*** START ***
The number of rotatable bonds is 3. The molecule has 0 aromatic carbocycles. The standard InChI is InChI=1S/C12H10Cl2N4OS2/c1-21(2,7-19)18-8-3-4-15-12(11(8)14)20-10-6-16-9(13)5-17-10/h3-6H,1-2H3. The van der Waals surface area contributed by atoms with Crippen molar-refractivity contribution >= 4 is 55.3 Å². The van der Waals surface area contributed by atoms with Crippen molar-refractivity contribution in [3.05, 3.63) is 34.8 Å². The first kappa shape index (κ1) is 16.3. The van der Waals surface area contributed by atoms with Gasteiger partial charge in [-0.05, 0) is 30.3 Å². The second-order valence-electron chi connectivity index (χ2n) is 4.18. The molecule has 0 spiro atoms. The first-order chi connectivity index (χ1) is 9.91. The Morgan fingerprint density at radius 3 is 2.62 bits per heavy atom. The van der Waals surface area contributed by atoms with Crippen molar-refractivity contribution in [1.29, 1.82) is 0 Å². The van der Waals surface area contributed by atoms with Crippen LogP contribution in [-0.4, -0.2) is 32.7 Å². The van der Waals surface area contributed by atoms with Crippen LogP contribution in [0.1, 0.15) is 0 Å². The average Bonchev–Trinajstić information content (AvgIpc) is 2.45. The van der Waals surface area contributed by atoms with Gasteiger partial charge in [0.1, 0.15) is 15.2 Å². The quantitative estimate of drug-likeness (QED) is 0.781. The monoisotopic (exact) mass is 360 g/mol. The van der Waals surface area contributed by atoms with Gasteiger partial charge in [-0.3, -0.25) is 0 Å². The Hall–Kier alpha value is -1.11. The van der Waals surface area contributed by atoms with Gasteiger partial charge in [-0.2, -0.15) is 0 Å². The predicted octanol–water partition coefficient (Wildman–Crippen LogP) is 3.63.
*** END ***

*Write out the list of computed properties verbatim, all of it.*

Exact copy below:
The number of rotatable bonds is 3. The molecule has 0 aromatic carbocycles. The standard InChI is InChI=1S/C12H10Cl2N4OS2/c1-21(2,7-19)18-8-3-4-15-12(11(8)14)20-10-6-16-9(13)5-17-10/h3-6H,1-2H3. The van der Waals surface area contributed by atoms with Crippen molar-refractivity contribution >= 4 is 55.3 Å². The van der Waals surface area contributed by atoms with Crippen molar-refractivity contribution in [3.05, 3.63) is 34.8 Å². The first kappa shape index (κ1) is 16.3. The van der Waals surface area contributed by atoms with Gasteiger partial charge in [-0.05, 0) is 30.3 Å². The second-order valence-electron chi connectivity index (χ2n) is 4.18. The molecule has 0 spiro atoms. The first-order chi connectivity index (χ1) is 9.91. The Morgan fingerprint density at radius 3 is 2.62 bits per heavy atom. The van der Waals surface area contributed by atoms with Crippen molar-refractivity contribution in [1.29, 1.82) is 0 Å². The van der Waals surface area contributed by atoms with Crippen LogP contribution in [-0.4, -0.2) is 32.7 Å². The van der Waals surface area contributed by atoms with Crippen LogP contribution in [0.1, 0.15) is 0 Å². The average Bonchev–Trinajstić information content (AvgIpc) is 2.45. The van der Waals surface area contributed by atoms with Gasteiger partial charge in [0.1, 0.15) is 15.2 Å². The quantitative estimate of drug-likeness (QED) is 0.781. The monoisotopic (exact) mass is 360 g/mol. The van der Waals surface area contributed by atoms with Gasteiger partial charge in [-0.3, -0.25) is 0 Å². The Hall–Kier alpha value is -1.11. The van der Waals surface area contributed by atoms with Gasteiger partial charge in [-0.2, -0.15) is 0 Å². The predicted octanol–water partition coefficient (Wildman–Crippen LogP) is 3.63.